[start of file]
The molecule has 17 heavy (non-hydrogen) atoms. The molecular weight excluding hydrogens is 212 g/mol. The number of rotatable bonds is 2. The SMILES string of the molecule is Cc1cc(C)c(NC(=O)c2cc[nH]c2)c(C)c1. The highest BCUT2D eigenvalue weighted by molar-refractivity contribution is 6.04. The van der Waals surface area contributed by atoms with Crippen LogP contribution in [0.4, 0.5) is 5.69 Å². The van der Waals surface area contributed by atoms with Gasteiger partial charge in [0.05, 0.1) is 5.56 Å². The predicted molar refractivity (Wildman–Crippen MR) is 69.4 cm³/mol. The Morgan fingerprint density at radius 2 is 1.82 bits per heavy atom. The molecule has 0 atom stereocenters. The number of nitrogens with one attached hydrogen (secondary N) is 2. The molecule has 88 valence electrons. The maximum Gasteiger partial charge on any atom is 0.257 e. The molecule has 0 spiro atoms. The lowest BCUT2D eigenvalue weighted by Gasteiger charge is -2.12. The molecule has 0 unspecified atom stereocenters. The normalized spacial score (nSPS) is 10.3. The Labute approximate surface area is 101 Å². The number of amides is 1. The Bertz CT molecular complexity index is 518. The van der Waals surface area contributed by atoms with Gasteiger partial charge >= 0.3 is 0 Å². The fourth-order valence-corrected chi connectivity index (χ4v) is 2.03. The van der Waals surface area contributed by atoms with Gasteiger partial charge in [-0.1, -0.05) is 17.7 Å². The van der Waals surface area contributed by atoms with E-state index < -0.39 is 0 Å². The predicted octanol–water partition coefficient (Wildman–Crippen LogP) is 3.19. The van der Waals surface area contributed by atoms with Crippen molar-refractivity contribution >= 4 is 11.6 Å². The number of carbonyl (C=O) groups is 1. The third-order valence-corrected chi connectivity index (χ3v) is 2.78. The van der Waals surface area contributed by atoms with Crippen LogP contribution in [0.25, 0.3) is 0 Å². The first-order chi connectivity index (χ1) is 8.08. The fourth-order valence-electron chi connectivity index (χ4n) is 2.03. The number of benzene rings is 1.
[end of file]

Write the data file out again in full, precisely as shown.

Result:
The molecule has 17 heavy (non-hydrogen) atoms. The molecular weight excluding hydrogens is 212 g/mol. The number of rotatable bonds is 2. The SMILES string of the molecule is Cc1cc(C)c(NC(=O)c2cc[nH]c2)c(C)c1. The highest BCUT2D eigenvalue weighted by molar-refractivity contribution is 6.04. The van der Waals surface area contributed by atoms with Crippen LogP contribution in [0.4, 0.5) is 5.69 Å². The van der Waals surface area contributed by atoms with Gasteiger partial charge in [0.05, 0.1) is 5.56 Å². The predicted molar refractivity (Wildman–Crippen MR) is 69.4 cm³/mol. The Morgan fingerprint density at radius 2 is 1.82 bits per heavy atom. The molecule has 0 atom stereocenters. The number of nitrogens with one attached hydrogen (secondary N) is 2. The molecule has 88 valence electrons. The maximum Gasteiger partial charge on any atom is 0.257 e. The molecule has 0 spiro atoms. The lowest BCUT2D eigenvalue weighted by Gasteiger charge is -2.12. The molecule has 0 unspecified atom stereocenters. The normalized spacial score (nSPS) is 10.3. The Labute approximate surface area is 101 Å². The number of amides is 1. The Bertz CT molecular complexity index is 518. The van der Waals surface area contributed by atoms with Gasteiger partial charge >= 0.3 is 0 Å². The fourth-order valence-corrected chi connectivity index (χ4v) is 2.03. The van der Waals surface area contributed by atoms with Gasteiger partial charge in [-0.1, -0.05) is 17.7 Å². The van der Waals surface area contributed by atoms with E-state index < -0.39 is 0 Å². The predicted octanol–water partition coefficient (Wildman–Crippen LogP) is 3.19. The van der Waals surface area contributed by atoms with Crippen molar-refractivity contribution >= 4 is 11.6 Å². The number of carbonyl (C=O) groups is 1. The third-order valence-corrected chi connectivity index (χ3v) is 2.78. The van der Waals surface area contributed by atoms with Crippen LogP contribution in [0.25, 0.3) is 0 Å². The first-order chi connectivity index (χ1) is 8.08. The fourth-order valence-electron chi connectivity index (χ4n) is 2.03. The number of benzene rings is 1.